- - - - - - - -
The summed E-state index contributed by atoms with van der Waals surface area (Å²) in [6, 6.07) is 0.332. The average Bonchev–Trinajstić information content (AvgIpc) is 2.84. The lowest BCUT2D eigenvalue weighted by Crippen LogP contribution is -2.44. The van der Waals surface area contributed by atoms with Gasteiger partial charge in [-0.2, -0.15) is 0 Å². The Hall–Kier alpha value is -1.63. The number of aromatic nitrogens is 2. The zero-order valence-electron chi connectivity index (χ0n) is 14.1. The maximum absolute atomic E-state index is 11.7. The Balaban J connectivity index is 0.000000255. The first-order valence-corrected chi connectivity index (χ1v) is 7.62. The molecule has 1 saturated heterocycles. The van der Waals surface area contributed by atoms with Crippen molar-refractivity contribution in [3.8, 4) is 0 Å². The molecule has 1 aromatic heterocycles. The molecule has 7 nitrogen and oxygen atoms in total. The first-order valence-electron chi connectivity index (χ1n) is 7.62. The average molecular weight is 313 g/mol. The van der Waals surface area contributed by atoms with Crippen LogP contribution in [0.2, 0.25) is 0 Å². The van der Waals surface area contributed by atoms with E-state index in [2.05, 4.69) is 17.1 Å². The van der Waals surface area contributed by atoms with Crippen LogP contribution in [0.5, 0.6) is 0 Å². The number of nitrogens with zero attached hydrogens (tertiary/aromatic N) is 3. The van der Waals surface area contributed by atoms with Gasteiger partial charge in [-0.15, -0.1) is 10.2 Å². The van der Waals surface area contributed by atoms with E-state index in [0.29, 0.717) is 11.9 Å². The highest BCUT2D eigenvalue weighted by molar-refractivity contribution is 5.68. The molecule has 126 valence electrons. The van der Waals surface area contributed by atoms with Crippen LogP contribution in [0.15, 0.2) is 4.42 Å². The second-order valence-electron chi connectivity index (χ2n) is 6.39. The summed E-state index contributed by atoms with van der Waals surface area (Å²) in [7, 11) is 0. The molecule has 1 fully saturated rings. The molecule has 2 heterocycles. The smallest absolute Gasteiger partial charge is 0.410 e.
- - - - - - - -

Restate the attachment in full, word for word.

The summed E-state index contributed by atoms with van der Waals surface area (Å²) in [6, 6.07) is 0.332. The average Bonchev–Trinajstić information content (AvgIpc) is 2.84. The lowest BCUT2D eigenvalue weighted by Crippen LogP contribution is -2.44. The van der Waals surface area contributed by atoms with Gasteiger partial charge in [-0.2, -0.15) is 0 Å². The Hall–Kier alpha value is -1.63. The number of aromatic nitrogens is 2. The zero-order valence-electron chi connectivity index (χ0n) is 14.1. The maximum absolute atomic E-state index is 11.7. The Balaban J connectivity index is 0.000000255. The first-order valence-corrected chi connectivity index (χ1v) is 7.62. The molecule has 1 saturated heterocycles. The van der Waals surface area contributed by atoms with Crippen molar-refractivity contribution in [3.8, 4) is 0 Å². The molecule has 1 aromatic heterocycles. The molecule has 7 nitrogen and oxygen atoms in total. The first-order valence-electron chi connectivity index (χ1n) is 7.62. The average molecular weight is 313 g/mol. The van der Waals surface area contributed by atoms with Crippen LogP contribution in [0.2, 0.25) is 0 Å². The van der Waals surface area contributed by atoms with E-state index in [2.05, 4.69) is 17.1 Å². The van der Waals surface area contributed by atoms with Crippen LogP contribution in [0.5, 0.6) is 0 Å². The number of nitrogens with zero attached hydrogens (tertiary/aromatic N) is 3. The van der Waals surface area contributed by atoms with Gasteiger partial charge in [-0.15, -0.1) is 10.2 Å². The van der Waals surface area contributed by atoms with E-state index in [0.29, 0.717) is 11.9 Å². The highest BCUT2D eigenvalue weighted by molar-refractivity contribution is 5.68. The molecule has 126 valence electrons. The van der Waals surface area contributed by atoms with Crippen LogP contribution in [0.15, 0.2) is 4.42 Å². The second-order valence-electron chi connectivity index (χ2n) is 6.39. The summed E-state index contributed by atoms with van der Waals surface area (Å²) in [7, 11) is 0. The molecule has 1 fully saturated rings. The molecule has 2 heterocycles. The smallest absolute Gasteiger partial charge is 0.410 e.